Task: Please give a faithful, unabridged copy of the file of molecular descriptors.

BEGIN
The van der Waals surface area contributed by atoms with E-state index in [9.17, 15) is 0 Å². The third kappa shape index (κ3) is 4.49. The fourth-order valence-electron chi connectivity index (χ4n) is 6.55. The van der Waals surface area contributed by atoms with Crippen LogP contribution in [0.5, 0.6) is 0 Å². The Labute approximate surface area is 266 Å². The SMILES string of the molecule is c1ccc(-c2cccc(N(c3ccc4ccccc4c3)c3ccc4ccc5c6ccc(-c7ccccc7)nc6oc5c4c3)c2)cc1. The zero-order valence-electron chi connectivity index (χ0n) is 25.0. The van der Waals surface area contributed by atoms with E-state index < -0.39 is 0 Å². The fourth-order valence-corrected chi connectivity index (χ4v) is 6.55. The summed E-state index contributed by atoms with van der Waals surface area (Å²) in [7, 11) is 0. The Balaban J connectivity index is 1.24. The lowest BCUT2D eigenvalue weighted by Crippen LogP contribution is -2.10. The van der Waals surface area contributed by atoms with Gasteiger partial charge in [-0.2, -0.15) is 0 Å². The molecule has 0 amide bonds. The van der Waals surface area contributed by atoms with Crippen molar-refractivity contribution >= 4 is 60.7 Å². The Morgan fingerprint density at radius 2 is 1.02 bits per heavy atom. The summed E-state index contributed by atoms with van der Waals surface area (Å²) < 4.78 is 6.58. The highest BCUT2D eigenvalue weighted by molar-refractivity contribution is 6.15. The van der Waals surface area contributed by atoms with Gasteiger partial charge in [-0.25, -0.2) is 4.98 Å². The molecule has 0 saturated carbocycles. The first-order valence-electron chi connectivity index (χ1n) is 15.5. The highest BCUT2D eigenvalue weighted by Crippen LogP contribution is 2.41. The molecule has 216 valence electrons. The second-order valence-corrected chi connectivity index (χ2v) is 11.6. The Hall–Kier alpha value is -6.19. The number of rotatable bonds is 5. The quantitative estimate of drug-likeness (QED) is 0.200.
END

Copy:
The van der Waals surface area contributed by atoms with E-state index in [9.17, 15) is 0 Å². The third kappa shape index (κ3) is 4.49. The fourth-order valence-electron chi connectivity index (χ4n) is 6.55. The van der Waals surface area contributed by atoms with Crippen LogP contribution in [0.5, 0.6) is 0 Å². The Labute approximate surface area is 266 Å². The SMILES string of the molecule is c1ccc(-c2cccc(N(c3ccc4ccccc4c3)c3ccc4ccc5c6ccc(-c7ccccc7)nc6oc5c4c3)c2)cc1. The zero-order valence-electron chi connectivity index (χ0n) is 25.0. The van der Waals surface area contributed by atoms with E-state index < -0.39 is 0 Å². The fourth-order valence-corrected chi connectivity index (χ4v) is 6.55. The summed E-state index contributed by atoms with van der Waals surface area (Å²) in [7, 11) is 0. The Balaban J connectivity index is 1.24. The lowest BCUT2D eigenvalue weighted by Crippen LogP contribution is -2.10. The van der Waals surface area contributed by atoms with Gasteiger partial charge in [-0.2, -0.15) is 0 Å². The molecule has 0 amide bonds. The van der Waals surface area contributed by atoms with Crippen molar-refractivity contribution >= 4 is 60.7 Å². The Morgan fingerprint density at radius 2 is 1.02 bits per heavy atom. The summed E-state index contributed by atoms with van der Waals surface area (Å²) < 4.78 is 6.58. The highest BCUT2D eigenvalue weighted by molar-refractivity contribution is 6.15. The van der Waals surface area contributed by atoms with Gasteiger partial charge in [-0.25, -0.2) is 4.98 Å². The molecule has 0 saturated carbocycles. The first-order valence-electron chi connectivity index (χ1n) is 15.5. The highest BCUT2D eigenvalue weighted by Crippen LogP contribution is 2.41. The molecule has 216 valence electrons. The second-order valence-corrected chi connectivity index (χ2v) is 11.6. The Hall–Kier alpha value is -6.19. The number of rotatable bonds is 5. The quantitative estimate of drug-likeness (QED) is 0.200.